The climate change talks in Cancun, Mexico, didn’t solve all the world’s climate problems. But they were hugely successful. Through the Cancun Agreements, 194 countries reached landmark consensus (even the US and China) to set emissions targets and limit global temperature increases.
There's an expanding rift between developed and developing countries over whether to extend the 1997 Kyoto Protocol goals for reducing greenhouse gas emissions beyond the 2012 limits.
Yvo de Boer, executive secretary of the United Nations Framework Convention on Climate Change (UNFCCC), steps down, effective July 1.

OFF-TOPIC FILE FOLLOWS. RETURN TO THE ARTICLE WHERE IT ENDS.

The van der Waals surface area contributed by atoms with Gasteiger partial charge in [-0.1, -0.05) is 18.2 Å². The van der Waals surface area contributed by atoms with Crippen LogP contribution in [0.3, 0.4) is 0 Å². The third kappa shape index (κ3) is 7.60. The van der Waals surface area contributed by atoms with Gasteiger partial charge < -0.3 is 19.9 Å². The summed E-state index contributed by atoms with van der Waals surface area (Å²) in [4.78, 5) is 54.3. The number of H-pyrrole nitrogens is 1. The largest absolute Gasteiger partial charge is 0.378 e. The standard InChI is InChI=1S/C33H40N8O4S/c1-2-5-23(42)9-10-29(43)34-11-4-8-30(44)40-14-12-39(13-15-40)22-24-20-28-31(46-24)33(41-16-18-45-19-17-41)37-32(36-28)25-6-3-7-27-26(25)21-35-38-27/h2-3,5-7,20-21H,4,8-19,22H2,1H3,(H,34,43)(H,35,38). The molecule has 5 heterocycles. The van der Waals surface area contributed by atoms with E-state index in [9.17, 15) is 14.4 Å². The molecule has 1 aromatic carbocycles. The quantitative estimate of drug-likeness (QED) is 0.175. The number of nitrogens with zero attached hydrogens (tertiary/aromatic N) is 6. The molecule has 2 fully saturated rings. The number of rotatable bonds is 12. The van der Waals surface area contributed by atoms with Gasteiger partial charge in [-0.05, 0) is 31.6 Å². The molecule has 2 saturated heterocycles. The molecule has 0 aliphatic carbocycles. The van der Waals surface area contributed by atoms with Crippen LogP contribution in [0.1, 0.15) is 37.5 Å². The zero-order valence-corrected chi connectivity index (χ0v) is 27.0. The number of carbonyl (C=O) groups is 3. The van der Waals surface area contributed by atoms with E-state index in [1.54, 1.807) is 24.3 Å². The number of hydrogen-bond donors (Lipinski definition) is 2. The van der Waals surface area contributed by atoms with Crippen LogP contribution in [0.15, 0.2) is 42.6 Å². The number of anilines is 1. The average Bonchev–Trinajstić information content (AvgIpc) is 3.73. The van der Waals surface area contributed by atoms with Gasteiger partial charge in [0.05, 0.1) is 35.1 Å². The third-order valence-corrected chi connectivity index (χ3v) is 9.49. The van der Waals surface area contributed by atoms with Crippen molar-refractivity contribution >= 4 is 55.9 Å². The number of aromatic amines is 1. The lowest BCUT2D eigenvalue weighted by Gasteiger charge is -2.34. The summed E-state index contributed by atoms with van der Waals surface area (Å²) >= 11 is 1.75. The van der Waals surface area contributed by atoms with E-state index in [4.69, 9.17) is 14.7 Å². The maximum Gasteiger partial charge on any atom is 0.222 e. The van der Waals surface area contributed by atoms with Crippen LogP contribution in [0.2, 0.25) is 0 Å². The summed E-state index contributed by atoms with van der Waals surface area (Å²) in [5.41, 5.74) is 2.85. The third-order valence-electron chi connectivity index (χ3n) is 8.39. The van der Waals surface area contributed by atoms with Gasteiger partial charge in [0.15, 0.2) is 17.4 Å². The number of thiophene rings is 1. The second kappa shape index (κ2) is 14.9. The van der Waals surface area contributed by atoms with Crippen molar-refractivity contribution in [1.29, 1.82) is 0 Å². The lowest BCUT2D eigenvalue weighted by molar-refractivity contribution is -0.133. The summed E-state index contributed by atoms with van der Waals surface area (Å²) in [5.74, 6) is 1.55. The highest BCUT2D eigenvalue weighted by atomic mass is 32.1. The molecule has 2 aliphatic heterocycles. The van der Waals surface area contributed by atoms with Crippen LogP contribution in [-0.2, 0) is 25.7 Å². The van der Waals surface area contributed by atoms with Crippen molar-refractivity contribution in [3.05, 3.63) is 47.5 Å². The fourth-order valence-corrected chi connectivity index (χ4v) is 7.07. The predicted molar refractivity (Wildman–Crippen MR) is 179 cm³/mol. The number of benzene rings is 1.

Some specialists are calling for an overhaul of the UN global warming process, which yielded only modest progress in Copenhagen.
Participants approved a Copenhagen accord that sets out emissions-control objectives, sets a target of less than 2 degrees for global warming, and pledges $30 billion in aid to developing countries. The pact is not legally binding.
As the Copenhagen global warming talks head into their final days, observers say many climate change issues are likely to be left unresolved.
The Copenhagen global climate change summit began Monday with new urgency for a deal, and eyes on China and the US.